Photo Credit: Jewish Press

Robocalls.

Telemarketers.

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Don’t they drive you nuts?

You can be up to your elbows cleaning chickens, in the midst of trying to wrangle a slippery toddler out of the bathtub or trying to catch some well-deserved shuteye when that ringing phone ever so rudely intrudes into your life. Worse yet, in addition to the many cold calls that come in from operators wanting to clean my chimney or fix my computer, it seems as if half the calls that come in to our humble abode are from pre-recorded voices explaining why I need to vote for a particular candidate or should donate money to what is I am sure a worthwhile cause. To be perfectly honest, while I don’t want to seem overly harsh, these calls are driving me nuts.

We signed up our landline and cell phones on the National Do Not Call Registry quite a while back and enjoyed a period where things were relatively quiet, but in the last few years it seems as if we have been living in the wild west, where anything goes and unsolicited calls come in far too many times per day. Some are just annoying: the 17 calls I get the day before an election reminding me to vote, or notifications that for the next six hours there is a great sale on baby shoes that I absolutely, positively cannot afford to miss, even though my baby is now 17 and her feet aren’t going to fit into those cute little European booties which are now 70% off their regular retail price. (Insert mandatory exclamation points that accompany those overly enthusiastic pre-recorded messages here.)

Then there are the far more annoying calls, from people claiming to represent my credit card company, informing me that they have noticed unusual activity on my account. Those force me to stop and consider if the call is legit. Others are from scammers, who, like the Nigerian prince who keeps emailing me to offer me a share in a business deal with truly stellar returns, are hoping to entice me to sponsor their next trip to the Bahamas. Worse yet are the truly insidious calls whose scare tactics are intended to persuade you to purchase a reloadable payment card to pay off a supposedly outstanding IRS debt or to rescue a family member in dire trouble or asking benign questions in the hopes that you will answer in the affirmative, allowing them to use your voice as approval to authorize fraudulent charges, leaving you stuck with a whopping bill.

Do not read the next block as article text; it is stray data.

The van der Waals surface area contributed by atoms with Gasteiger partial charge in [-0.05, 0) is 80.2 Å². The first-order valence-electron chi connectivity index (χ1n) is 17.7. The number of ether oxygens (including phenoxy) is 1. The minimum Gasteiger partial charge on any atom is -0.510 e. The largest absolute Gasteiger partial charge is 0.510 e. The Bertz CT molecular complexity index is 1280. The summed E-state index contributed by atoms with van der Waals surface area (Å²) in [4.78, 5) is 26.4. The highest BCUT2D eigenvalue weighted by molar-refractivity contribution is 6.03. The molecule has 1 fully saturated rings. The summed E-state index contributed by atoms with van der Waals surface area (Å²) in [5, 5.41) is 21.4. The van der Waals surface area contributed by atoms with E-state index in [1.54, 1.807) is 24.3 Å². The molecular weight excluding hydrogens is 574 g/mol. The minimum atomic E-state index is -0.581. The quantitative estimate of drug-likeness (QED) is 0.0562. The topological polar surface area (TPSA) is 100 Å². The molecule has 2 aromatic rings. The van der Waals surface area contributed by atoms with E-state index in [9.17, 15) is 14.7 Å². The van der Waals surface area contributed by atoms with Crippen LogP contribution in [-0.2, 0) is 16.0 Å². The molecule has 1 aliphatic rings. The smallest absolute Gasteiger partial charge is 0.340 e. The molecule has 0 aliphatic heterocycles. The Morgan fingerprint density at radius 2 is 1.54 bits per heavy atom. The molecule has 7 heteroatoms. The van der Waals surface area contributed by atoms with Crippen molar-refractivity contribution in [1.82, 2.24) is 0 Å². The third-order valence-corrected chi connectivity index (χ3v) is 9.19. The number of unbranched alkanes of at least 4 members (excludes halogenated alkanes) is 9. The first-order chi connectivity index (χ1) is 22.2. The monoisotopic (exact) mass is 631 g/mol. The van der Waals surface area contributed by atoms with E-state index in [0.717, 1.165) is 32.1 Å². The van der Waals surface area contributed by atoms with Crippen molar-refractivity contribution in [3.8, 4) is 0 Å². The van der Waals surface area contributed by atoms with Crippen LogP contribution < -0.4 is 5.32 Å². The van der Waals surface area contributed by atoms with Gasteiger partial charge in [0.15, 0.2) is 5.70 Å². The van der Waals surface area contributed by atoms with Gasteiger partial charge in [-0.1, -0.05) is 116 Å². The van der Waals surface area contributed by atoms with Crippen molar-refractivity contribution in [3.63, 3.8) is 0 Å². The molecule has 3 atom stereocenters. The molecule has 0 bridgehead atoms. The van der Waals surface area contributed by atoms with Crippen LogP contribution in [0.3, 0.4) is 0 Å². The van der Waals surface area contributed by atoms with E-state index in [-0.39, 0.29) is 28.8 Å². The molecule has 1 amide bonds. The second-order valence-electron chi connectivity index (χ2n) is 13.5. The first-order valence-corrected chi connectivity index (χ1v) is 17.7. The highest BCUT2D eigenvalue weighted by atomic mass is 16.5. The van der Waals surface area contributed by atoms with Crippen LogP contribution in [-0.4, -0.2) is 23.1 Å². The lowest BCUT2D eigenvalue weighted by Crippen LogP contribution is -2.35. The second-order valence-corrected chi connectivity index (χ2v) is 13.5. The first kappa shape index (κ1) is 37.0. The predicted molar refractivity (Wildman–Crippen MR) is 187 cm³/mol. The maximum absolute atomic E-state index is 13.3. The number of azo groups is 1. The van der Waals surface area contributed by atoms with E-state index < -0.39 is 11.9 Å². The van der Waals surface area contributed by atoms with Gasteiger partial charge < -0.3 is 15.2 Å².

You don’t need me to tell you all this, because like me, you are getting inundated by these calls as well. The question is, how to put an end to the madness? A Robocall Strike Force convened in 2016 by the Federal Communications Commission has been working on the problem, but so far solutions seem to be few and far between and slow in coming. Still there are definitely steps you can take to save your sanity and to at least try to slow the flood of calls down to a more manageable trickle.

Sign up to block legitimate telemarketers: Yes, after all these years, the National Do Not Call Registry is still out there, preventing genuine telemarketers from placing unsolicited calls to you. Register at www.donotcall.gov or call 888-382-1222. It takes approximately one month for the process to take effect, so be patient.